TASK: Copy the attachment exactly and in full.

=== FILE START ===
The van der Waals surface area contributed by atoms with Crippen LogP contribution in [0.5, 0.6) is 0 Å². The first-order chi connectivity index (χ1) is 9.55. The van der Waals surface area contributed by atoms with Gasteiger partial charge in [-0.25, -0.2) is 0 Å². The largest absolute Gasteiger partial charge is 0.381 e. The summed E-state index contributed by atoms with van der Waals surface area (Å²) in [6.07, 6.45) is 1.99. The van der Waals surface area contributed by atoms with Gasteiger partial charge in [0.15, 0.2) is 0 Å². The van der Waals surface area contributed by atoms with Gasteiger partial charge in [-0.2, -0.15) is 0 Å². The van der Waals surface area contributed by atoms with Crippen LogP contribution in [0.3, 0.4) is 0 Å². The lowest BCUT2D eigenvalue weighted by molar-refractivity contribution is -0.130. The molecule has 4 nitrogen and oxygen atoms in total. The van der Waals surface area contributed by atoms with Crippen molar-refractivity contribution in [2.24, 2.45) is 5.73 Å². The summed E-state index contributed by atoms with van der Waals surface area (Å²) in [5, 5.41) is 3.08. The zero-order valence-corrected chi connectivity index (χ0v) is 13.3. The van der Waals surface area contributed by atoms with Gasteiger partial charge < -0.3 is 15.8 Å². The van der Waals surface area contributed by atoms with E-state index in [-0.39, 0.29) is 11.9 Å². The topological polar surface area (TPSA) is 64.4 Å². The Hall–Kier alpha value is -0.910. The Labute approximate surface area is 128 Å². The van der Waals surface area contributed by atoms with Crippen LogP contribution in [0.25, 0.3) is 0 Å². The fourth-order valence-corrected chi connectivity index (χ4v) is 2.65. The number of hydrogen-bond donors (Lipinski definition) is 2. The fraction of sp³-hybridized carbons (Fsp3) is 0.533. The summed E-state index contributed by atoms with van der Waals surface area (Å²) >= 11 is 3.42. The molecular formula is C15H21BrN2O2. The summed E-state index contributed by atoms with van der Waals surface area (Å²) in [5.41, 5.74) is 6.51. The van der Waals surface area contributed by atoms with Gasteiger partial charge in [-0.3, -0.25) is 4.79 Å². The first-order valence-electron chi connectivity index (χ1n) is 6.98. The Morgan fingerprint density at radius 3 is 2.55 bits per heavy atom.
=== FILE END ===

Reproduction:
The van der Waals surface area contributed by atoms with Crippen LogP contribution in [0.5, 0.6) is 0 Å². The first-order chi connectivity index (χ1) is 9.55. The van der Waals surface area contributed by atoms with Gasteiger partial charge in [-0.25, -0.2) is 0 Å². The largest absolute Gasteiger partial charge is 0.381 e. The summed E-state index contributed by atoms with van der Waals surface area (Å²) in [6.07, 6.45) is 1.99. The van der Waals surface area contributed by atoms with Gasteiger partial charge in [0.15, 0.2) is 0 Å². The van der Waals surface area contributed by atoms with Gasteiger partial charge in [-0.2, -0.15) is 0 Å². The van der Waals surface area contributed by atoms with Crippen LogP contribution in [0.3, 0.4) is 0 Å². The lowest BCUT2D eigenvalue weighted by molar-refractivity contribution is -0.130. The molecule has 4 nitrogen and oxygen atoms in total. The van der Waals surface area contributed by atoms with Crippen molar-refractivity contribution in [2.24, 2.45) is 5.73 Å². The summed E-state index contributed by atoms with van der Waals surface area (Å²) in [5, 5.41) is 3.08. The zero-order valence-corrected chi connectivity index (χ0v) is 13.3. The van der Waals surface area contributed by atoms with Gasteiger partial charge < -0.3 is 15.8 Å². The van der Waals surface area contributed by atoms with E-state index in [-0.39, 0.29) is 11.9 Å². The topological polar surface area (TPSA) is 64.4 Å². The Hall–Kier alpha value is -0.910. The Labute approximate surface area is 128 Å². The van der Waals surface area contributed by atoms with Crippen LogP contribution in [0.25, 0.3) is 0 Å². The fourth-order valence-corrected chi connectivity index (χ4v) is 2.65. The number of hydrogen-bond donors (Lipinski definition) is 2. The fraction of sp³-hybridized carbons (Fsp3) is 0.533. The summed E-state index contributed by atoms with van der Waals surface area (Å²) >= 11 is 3.42. The molecular formula is C15H21BrN2O2. The summed E-state index contributed by atoms with van der Waals surface area (Å²) in [5.41, 5.74) is 6.51. The van der Waals surface area contributed by atoms with Gasteiger partial charge in [-0.3, -0.25) is 4.79 Å². The first-order valence-electron chi connectivity index (χ1n) is 6.98. The Morgan fingerprint density at radius 3 is 2.55 bits per heavy atom.